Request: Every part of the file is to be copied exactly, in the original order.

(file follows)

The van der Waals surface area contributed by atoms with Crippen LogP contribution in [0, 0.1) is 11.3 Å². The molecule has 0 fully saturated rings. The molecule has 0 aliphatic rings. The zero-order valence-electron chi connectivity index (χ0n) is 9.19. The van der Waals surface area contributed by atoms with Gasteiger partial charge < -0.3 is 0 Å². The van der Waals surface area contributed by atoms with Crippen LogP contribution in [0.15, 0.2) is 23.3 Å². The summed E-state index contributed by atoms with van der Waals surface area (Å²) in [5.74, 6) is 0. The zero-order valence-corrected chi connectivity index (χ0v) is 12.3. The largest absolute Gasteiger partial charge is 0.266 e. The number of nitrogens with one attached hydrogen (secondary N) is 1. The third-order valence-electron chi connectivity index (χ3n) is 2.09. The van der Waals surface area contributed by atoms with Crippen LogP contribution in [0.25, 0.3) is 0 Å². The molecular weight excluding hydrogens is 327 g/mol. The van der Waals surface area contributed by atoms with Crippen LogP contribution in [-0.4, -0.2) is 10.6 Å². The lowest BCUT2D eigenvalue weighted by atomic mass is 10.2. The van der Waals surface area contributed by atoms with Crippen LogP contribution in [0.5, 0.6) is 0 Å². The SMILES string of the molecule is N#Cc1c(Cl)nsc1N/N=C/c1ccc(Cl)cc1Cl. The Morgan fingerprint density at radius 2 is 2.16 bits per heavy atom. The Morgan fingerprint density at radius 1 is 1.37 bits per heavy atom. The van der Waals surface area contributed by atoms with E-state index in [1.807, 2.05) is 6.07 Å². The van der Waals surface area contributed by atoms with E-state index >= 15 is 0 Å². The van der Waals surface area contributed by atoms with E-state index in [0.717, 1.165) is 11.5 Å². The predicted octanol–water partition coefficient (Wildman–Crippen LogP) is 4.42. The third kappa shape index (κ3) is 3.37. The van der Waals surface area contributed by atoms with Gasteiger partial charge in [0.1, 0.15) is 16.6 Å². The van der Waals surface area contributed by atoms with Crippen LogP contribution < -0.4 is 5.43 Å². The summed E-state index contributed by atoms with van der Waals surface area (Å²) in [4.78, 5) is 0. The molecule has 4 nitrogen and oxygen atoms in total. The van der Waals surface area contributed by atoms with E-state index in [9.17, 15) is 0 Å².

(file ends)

The van der Waals surface area contributed by atoms with Crippen LogP contribution in [0, 0.1) is 11.3 Å². The molecule has 0 fully saturated rings. The molecule has 0 aliphatic rings. The zero-order valence-electron chi connectivity index (χ0n) is 9.19. The van der Waals surface area contributed by atoms with Gasteiger partial charge < -0.3 is 0 Å². The van der Waals surface area contributed by atoms with Crippen LogP contribution in [0.15, 0.2) is 23.3 Å². The summed E-state index contributed by atoms with van der Waals surface area (Å²) in [5.74, 6) is 0. The zero-order valence-corrected chi connectivity index (χ0v) is 12.3. The largest absolute Gasteiger partial charge is 0.266 e. The number of nitrogens with one attached hydrogen (secondary N) is 1. The third-order valence-electron chi connectivity index (χ3n) is 2.09. The van der Waals surface area contributed by atoms with Crippen LogP contribution in [0.25, 0.3) is 0 Å². The molecular weight excluding hydrogens is 327 g/mol. The van der Waals surface area contributed by atoms with Crippen LogP contribution in [-0.4, -0.2) is 10.6 Å². The lowest BCUT2D eigenvalue weighted by atomic mass is 10.2. The van der Waals surface area contributed by atoms with Crippen LogP contribution in [0.5, 0.6) is 0 Å². The SMILES string of the molecule is N#Cc1c(Cl)nsc1N/N=C/c1ccc(Cl)cc1Cl. The Morgan fingerprint density at radius 2 is 2.16 bits per heavy atom. The Morgan fingerprint density at radius 1 is 1.37 bits per heavy atom. The van der Waals surface area contributed by atoms with E-state index in [1.807, 2.05) is 6.07 Å². The van der Waals surface area contributed by atoms with E-state index >= 15 is 0 Å². The van der Waals surface area contributed by atoms with E-state index in [0.717, 1.165) is 11.5 Å². The predicted octanol–water partition coefficient (Wildman–Crippen LogP) is 4.42. The third kappa shape index (κ3) is 3.37. The van der Waals surface area contributed by atoms with Gasteiger partial charge in [0.1, 0.15) is 16.6 Å². The van der Waals surface area contributed by atoms with Crippen LogP contribution < -0.4 is 5.43 Å². The summed E-state index contributed by atoms with van der Waals surface area (Å²) in [4.78, 5) is 0. The molecule has 4 nitrogen and oxygen atoms in total. The van der Waals surface area contributed by atoms with E-state index in [9.17, 15) is 0 Å².